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It could be argued that Jeremy Kidd is a great visual multitasker, his eye always to the camera, gazing everywhere at once, capturing every nuance of light and space. “Fictional Realities” at Laguna Art Museum, Kidd’s first museum outing, presents a series of chromogenic prints on aluminum panel, composed of hundreds of images, all transposed and manipulated to create an intricate range of staggered, Moebius-like relationships. Each image involves approximately a two-minute exposure, and when condensed comprises several hours of photographic footage, encompassing a 360-degree panoramic view. Kidd has set himself the task of redefining the American landscape, rupturing it into evermore immediate, disjunctive, and implausible fictions. These buildings bear down on us with strange and undeniable historical gravity.

Since the immemorial, mankind has had an overwhelming resolve to conquer literal space and time, and in some cases even enslave it to serve as visual evidence of our ever-expanding presence, an obsession of which Kidd seems keenly aware. To him, it seems unrealistic to expect a single photographic shot, a single movement in time, to convey this omnivorous, all-seeing human eye, so Kidd fictionalizes his surroundings to reflect a more complicated and shattered vision of the world. In these magisterial weavings of light, movement, and shadow, the presence of mankind can be detected, shored up by the uncompromising massiveness of our architecture. Some buildings mutate into one another, while others buttress the open sky.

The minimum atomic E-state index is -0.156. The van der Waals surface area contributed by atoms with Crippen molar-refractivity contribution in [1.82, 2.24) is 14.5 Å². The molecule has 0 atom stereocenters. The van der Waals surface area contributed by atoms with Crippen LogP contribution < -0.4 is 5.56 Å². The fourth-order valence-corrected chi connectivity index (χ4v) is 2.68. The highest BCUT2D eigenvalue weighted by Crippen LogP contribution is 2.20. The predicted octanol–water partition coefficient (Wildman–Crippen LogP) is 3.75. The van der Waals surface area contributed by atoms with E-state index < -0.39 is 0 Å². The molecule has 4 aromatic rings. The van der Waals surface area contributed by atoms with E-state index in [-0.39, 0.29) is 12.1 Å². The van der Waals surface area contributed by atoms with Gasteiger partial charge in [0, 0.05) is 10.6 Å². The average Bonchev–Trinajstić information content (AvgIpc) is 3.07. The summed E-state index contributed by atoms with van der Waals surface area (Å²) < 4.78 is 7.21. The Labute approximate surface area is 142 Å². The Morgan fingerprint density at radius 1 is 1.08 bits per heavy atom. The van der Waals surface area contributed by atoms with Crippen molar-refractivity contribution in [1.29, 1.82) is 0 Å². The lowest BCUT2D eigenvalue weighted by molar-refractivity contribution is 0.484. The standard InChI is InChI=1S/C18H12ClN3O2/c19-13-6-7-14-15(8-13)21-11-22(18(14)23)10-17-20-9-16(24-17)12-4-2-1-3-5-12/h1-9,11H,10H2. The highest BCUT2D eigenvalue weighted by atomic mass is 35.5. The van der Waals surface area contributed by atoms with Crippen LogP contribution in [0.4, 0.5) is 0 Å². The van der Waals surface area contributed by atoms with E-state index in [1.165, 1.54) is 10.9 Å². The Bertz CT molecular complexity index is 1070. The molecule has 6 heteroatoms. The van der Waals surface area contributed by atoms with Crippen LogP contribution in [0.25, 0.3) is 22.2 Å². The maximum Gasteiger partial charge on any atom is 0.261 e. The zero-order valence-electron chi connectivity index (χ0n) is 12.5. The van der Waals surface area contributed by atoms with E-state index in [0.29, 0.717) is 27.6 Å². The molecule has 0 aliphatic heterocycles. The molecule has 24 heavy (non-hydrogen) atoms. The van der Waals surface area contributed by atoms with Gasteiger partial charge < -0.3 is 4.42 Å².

In Exploratorium 3 (3005), the modern world is transported into an oddly medieval landscape where stone structures stand massive and alone against the sky, encompassed by an endless row reproduced by Kidd repeat themselves over and over again, it is from this very repetition that the works in question derive all their power, giving one the sensation of being drawn back to the future. In Brooklyn Bridge (2006), Kidd once again distorts our mind’s-eye expectations, instead presenting us with a labyrinthine network of platforms and causeways all of which lead back to the fantastical bridge itself, leaning forward as if to greet us. This twisted symbol of the Industrial Revolution, like so many others in “Fictional Realities,” could easily have sprung from the mind of Lewis Carroll, transforming the once largest suspension bridge in the world into an implausible wonderland of lightness, immateriality, and airborne wire cables.

Far quirkier still is Exploratorium 2 (2005), whose distinctly organic feel can be attributed to huge foreboding columns that soar upwards only to turn back on themselves, conjoined at various intervals against an alien-looking night sky. While this print is entirely architectural in nature, it also exhibits a naturalistic sensibility, softening the forms into an oddly comic masterstroke. One could even argue that Kidd’s eye is not unlike David Lynch’s, forever on the lookout for those absurd elements that insinuate themselves everywhere, in a blade of grass, a lawn sprinkler, or, in this case, the Chrysler Building, Palm Springs, Crystal City, and along the Thames.

FEBRUARY 5, 2007



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